Canadian Space Agency

Canadian Space Agency

October 01, 2009 12:28 ET

Media Advisory: 25 Years of Canadians in Space

LONGUEUIL, QUEBEC--(Marketwire - Oct. 1, 2009) - On October 5, 2009, Canada will celebrate 25 years of human presence in space. A quarter of a century ago, U.S. Space Shuttle Challenger lifted off in the early morning sky from the Kennedy Space Center in Florida with Canadian astronaut Marc Garneau aboard. Since this madden space flight, Canada has an impressive track record of 14 shuttle missions and even a long duration mission aboard the International Space Station (ISS). Canadian astronauts have taken part in numerous scientific experiments and given a helping hand in assembling the ISS. Three Canadians have performed spacewalks and one is breaking a Canadian record for the longest mission ever as he will be in space for a 6-month stay. In 2009, Canada added two new recruits to its already well respected and experienced astronaut corps.

List of Space Missions with a Canadian onboard (chronologically):

  • Marc Garneau, Mission STS-41-G, October 5-13 1984, Space Shuttle Challenger

Marc Garneau became the very first Canadian ever to fly to space. As payload specialist, Marc Garneau conducted 10 experiments in three main categories: space technology, space science and life sciences.

  • Roberta Bondar, Mission STS-42, January 22 to 30 1992, Space Shuttle Discovery

Roberta Bondar became the first Canadian woman astronaut to take part in a space mission when she participated in the first International Microgravity Laboratory mission.

  • Steve MacLean, Mission STS-52, October 22 to November 1st 1992, Space Shuttle Columbia

As Payload Specialist, Steve MacLean performed a set of seven experiments known as CANEX-2, which included an evaluation of the Space Vision System.

  • Chris Hadfield, Mission STS-74, November 12 to 20 1995, Space Shuttle Atlantis

First and only Canadian astronaut onboard the Russian Space Station Mir, Chris Hadfield, as Mission Specialist, had some key responsibilities during the launch procedures and during the flight as the main operator of the shuttle's Canadarm. A mission milestone was when Chris Hadfield flew the Canadarm installing the U.S. Docking module onto the Russian space station MIR.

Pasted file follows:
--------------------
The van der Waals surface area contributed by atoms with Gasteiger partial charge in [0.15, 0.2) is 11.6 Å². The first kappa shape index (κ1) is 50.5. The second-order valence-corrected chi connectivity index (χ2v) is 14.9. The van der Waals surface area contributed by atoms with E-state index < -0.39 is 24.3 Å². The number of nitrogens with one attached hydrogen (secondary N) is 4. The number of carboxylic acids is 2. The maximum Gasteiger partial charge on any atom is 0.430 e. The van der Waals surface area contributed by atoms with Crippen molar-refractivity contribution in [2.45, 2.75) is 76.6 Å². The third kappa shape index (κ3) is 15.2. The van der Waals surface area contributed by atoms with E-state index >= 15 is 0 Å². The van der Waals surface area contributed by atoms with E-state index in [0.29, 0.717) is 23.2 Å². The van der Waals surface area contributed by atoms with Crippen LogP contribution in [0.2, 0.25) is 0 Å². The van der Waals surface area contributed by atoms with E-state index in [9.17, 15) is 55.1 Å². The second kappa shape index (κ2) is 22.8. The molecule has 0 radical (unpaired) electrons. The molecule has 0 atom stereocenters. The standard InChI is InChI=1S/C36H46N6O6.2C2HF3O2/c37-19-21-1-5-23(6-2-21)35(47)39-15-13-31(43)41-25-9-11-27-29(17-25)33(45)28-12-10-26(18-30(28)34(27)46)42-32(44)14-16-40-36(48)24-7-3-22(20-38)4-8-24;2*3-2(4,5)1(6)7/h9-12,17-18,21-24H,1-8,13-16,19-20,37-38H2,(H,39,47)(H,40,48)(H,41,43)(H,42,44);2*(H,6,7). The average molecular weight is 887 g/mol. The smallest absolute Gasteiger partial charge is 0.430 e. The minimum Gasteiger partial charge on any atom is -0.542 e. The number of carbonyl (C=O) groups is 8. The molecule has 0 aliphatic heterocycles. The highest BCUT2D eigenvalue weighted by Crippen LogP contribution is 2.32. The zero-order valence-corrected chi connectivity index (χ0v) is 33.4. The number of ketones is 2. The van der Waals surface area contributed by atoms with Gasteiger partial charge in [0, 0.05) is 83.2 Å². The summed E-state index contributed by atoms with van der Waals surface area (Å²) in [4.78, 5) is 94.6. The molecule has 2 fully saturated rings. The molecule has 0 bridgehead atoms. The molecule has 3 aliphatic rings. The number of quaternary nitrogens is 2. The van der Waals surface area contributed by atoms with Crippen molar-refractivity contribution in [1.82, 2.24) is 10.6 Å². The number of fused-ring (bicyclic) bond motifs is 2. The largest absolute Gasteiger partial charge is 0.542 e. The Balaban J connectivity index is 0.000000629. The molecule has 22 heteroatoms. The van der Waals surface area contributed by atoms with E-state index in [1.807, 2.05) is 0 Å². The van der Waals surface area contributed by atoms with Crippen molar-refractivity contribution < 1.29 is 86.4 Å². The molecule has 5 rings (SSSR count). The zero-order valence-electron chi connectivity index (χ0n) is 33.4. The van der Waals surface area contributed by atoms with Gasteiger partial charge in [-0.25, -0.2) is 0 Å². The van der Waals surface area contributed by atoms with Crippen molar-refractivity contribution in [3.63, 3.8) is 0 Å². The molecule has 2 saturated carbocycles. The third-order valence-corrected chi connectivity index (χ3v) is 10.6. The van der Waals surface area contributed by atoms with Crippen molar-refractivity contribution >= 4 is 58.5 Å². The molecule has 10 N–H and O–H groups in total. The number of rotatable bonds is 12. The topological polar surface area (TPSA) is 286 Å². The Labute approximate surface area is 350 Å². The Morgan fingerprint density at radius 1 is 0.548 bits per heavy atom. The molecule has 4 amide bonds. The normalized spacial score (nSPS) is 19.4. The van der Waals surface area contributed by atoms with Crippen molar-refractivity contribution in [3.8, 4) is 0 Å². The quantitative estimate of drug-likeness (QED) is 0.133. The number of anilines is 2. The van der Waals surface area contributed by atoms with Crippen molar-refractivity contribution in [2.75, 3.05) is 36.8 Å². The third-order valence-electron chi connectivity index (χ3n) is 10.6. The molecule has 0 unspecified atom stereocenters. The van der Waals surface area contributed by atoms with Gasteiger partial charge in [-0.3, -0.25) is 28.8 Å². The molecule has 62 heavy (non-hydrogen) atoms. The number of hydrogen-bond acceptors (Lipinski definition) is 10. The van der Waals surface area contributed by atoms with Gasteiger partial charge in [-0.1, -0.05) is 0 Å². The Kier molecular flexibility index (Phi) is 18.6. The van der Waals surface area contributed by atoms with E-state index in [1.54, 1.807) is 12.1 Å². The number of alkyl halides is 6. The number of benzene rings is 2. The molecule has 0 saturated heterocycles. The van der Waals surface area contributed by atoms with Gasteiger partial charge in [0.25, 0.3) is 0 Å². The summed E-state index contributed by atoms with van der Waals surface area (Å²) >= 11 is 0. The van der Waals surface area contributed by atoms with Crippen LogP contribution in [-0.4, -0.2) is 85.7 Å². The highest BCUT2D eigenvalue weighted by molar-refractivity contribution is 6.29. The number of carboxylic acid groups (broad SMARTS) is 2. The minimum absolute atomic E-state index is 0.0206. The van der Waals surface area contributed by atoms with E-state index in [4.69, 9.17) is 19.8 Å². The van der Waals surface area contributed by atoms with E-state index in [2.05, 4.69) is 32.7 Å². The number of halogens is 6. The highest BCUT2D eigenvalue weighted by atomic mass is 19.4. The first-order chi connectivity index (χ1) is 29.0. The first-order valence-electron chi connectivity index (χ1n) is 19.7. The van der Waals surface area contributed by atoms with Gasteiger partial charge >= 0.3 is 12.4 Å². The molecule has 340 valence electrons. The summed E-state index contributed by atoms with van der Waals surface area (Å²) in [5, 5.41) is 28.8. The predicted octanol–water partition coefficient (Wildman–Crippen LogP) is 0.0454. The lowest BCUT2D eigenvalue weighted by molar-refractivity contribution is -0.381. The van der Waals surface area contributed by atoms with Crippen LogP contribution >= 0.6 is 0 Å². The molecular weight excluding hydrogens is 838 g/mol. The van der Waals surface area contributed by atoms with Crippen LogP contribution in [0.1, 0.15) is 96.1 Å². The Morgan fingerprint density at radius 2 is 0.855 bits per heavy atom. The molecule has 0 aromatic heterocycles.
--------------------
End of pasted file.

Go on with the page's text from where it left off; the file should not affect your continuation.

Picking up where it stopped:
• Marc Garneau, Mission STS-77, May 19 to 29 1996, Space Shuttle Endeavour

For his second mission, astronaut Marc Garneau performed numerous scientific experiments during this flight: the Commercial Float Zone Furnace (CFZF), the Aquatic Research Facility (ARF), the Nanocrystal Get Away Special (NANO-GAS) and the Atlantic Canada Thin Organic Semiconductors (ACTORS).

  • Robert Thirsk, Mission STS-78, June 20 to July 7 1997, Space Shuttle Columbia

For his first flight, astronaut Robert Thirsk actively participated in the diverse slate of life and microgravity experiments, a total of 41 in all, conducted on board the Life and Microgravity Spacelab (LMS). This was a 17-day mission, the longest thus far for a Canadian.

  • Bjarni Tryggyason, Mission STS-85, August 7 to 19 1997, Space Shuttle Discovery

Bjarni Tryggvason's primary role was to test the Microgravity Isolation Mount (MIM), a unique Canadian development that improves the microgravity environment for experimenters who use spacecraft such as Mir or the Space Shuttle.

  • Dave Williams, Mission STS-90, April 17 to May 3 1998, Space Shuttle Columbia